Why Jaywalking doesn’t exist in Great Britain

Pedestrians are expected to have common sense

http://en.wikipedia.org/wiki/Jay_walking#United_Kingdom

In England and Wales it is legal to cross all roads except motorways (where pedestrians and slow vehicles are not permitted). The Highway Code contains additional rules for crossing a road safely,[10] but these are recommendations and not legally enforceable, although as with other advisory parts of the Highway Code compliance or otherwise can be used to establish liability in civil law proceedings such as insurance claims.[11] The term “jaywalking” is little used and not very well known.

The Highway Code specifically mentions the special case of a car turning into a road which a pedestrian is already crossing; by default, the pedestrian has priority.[12]

In UK schools children are taught to cross roads safely through the Green Cross Code. British children are taught to “Stop, Look, Listen and Think”, before crossing a road.

In Northern Ireland jaywalking can be charged at police discretion and usually only in the case of an accident when clearly witnessed. Otherwise, Northern Ireland is essentially the same as elsewhere in the UK.

I’ve always wondered about it when visiting the USA; see also Sweden for comparison:

Sweden

It is legal to cross all roads except motorways in Sweden. Cars are required by law to give way to pedestrians (but not bicycle riders) at zebra crossings unless there is a traffic light. Pedestrians are encouraged to cross the road at zebra crossings if there is one nearby and are also discouraged from crossing at a red light. It is not illegal to jaywalk, however, and it is common to see people in cities crossing at a red light if there are no cars near. Taking risks and running across in front of cars is not usually acceptable behavior, though.

Why make such a big thing about crossing the road, that you can get arrested for it?

7 thoughts on “Why Jaywalking doesn’t exist in Great Britain

  1. Neil

    On the whole USA seems to treat car as King and Peds as a nuisance.

    Though it’s strange as I believe in Washington (state) and perhaps OR and CA, that cars are supposed to give way at all junction. Something like all intersections in urban areas are considered to be crosswalks even if not marked.

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      1. Neil

        No, not lways :)

        But it is interesting to find that WA has an official policy that is a small chink in the car centric thinking. And it is even adhered to in small places. You step towards the cars and they come to a halt – perhaps more worried about being sued, but still…

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  2. acb

    I’m guessing that the USA (and Australia, where jaywalking is illegal and enforced with fines) is a more car-centric culture, where the rights of motorists (who are seen to be more economically productive) take precedence.

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  3. glenn

    In responce to neil Jay walking should be illegal in the uk becasue the amount of people crossing in dangerous areas, just today i saw some one who couldn’t wait for the lights and walked right out in front of me, it has nothing to do with treating the car as king, it is reasonable common sence if something is dangerous then avoid it or wait until the danger has passed. You wouldnt walk on to a runway when 747 are landing then why walk out in front of a car doing 30mph.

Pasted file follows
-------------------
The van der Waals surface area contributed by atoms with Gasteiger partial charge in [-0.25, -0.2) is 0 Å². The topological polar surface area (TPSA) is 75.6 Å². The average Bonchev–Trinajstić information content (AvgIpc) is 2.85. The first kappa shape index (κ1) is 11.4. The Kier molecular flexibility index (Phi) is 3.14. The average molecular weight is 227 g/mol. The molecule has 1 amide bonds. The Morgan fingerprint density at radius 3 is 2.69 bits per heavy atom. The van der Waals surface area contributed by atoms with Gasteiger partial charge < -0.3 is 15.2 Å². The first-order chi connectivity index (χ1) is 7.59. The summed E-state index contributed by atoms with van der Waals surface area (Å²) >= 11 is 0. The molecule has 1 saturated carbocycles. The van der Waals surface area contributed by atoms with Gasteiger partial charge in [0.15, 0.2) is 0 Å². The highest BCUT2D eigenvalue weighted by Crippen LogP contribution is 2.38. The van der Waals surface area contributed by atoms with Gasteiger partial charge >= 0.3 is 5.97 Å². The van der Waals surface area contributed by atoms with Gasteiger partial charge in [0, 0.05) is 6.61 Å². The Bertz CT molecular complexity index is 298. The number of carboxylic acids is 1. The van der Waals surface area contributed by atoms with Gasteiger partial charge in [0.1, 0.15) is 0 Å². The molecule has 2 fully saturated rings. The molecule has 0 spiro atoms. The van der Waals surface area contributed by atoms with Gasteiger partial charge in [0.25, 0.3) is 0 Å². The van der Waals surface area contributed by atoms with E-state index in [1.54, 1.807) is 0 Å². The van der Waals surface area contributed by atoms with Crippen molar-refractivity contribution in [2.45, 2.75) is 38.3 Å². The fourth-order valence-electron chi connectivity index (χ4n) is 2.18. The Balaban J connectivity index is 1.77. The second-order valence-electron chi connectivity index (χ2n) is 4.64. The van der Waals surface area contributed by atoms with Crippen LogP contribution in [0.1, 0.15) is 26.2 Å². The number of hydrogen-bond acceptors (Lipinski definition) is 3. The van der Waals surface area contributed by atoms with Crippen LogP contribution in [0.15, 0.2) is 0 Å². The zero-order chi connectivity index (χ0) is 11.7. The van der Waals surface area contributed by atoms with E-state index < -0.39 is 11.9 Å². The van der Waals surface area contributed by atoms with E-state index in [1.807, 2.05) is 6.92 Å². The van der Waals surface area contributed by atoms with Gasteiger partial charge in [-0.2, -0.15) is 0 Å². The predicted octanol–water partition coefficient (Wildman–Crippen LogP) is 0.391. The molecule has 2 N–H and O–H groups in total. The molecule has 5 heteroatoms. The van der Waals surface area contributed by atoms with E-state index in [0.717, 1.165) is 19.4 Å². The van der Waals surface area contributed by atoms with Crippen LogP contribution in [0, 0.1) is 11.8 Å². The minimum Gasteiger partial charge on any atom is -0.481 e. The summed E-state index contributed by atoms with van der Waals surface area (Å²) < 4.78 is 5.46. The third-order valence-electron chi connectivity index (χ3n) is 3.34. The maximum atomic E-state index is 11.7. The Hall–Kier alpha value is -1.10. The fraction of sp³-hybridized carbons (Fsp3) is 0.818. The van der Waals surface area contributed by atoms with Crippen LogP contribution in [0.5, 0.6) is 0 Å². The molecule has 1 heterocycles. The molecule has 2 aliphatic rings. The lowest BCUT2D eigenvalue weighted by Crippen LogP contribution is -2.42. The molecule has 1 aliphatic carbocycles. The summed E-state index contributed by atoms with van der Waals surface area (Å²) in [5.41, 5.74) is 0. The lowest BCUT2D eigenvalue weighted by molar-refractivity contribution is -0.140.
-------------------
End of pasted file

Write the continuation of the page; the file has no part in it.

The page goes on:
Everyday i see people not using zebra crosssings even though they are only 10m away from a proper crossing or cross when the lights are on red and putting themselves in danger area when cars are moving. people should learn that they are responsible for their own safety and not just blaming the car driver.

    The rights of the motorist should not take precidence but pedestirain should learn that cars cant stop on a sixpence and they may not have seen you. The are so many people who do silly things like stepping out from behind a bus on a busy road, people know that if they get hit by a car it’s going to hurt so why can’t they wait for the lights to change.

    Now dont get me started on cyclists who go through red lights, they deserve to be run over

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  4. Neil

    @glenn, I have to disagree, at least at the philosophical level.

    There appears to be an assumption that pedestrians should not venture onto the road unless no cars/vehicles are inconvenienced and yet it is OK to inconvenience the pedestrian by making them wait or forcing them to cross at a designated point. Why shouldn’t it be the other way round and cars have to stop if a pedestrian needs to continue their path across the road.

    OK, maybe excessive as at the extreme you would have vehicles going at walking pace, but the point illustrates that we put far too much emphasis on not inconveniencing the driver and not enough on allowing pedestrian movement. And the safety argument is always used in a way that suggest the pedestrian is at fault for causing the danger, but let us not forget it is the motor vehicle that is the danger and rules that appear to put the blame on the victim should always be double checked.

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  5. Mike

    “The Highway Code specifically mentions the special case of a car turning into a road which a pedestrian is already crossing; by default, the pedestrian has priority.”

    Not at all true – about it being a ‘special case’. It’s given a special mention in THC as it is a likely scenario which needs particular care. There is no priority on the road – other than who got to it first.

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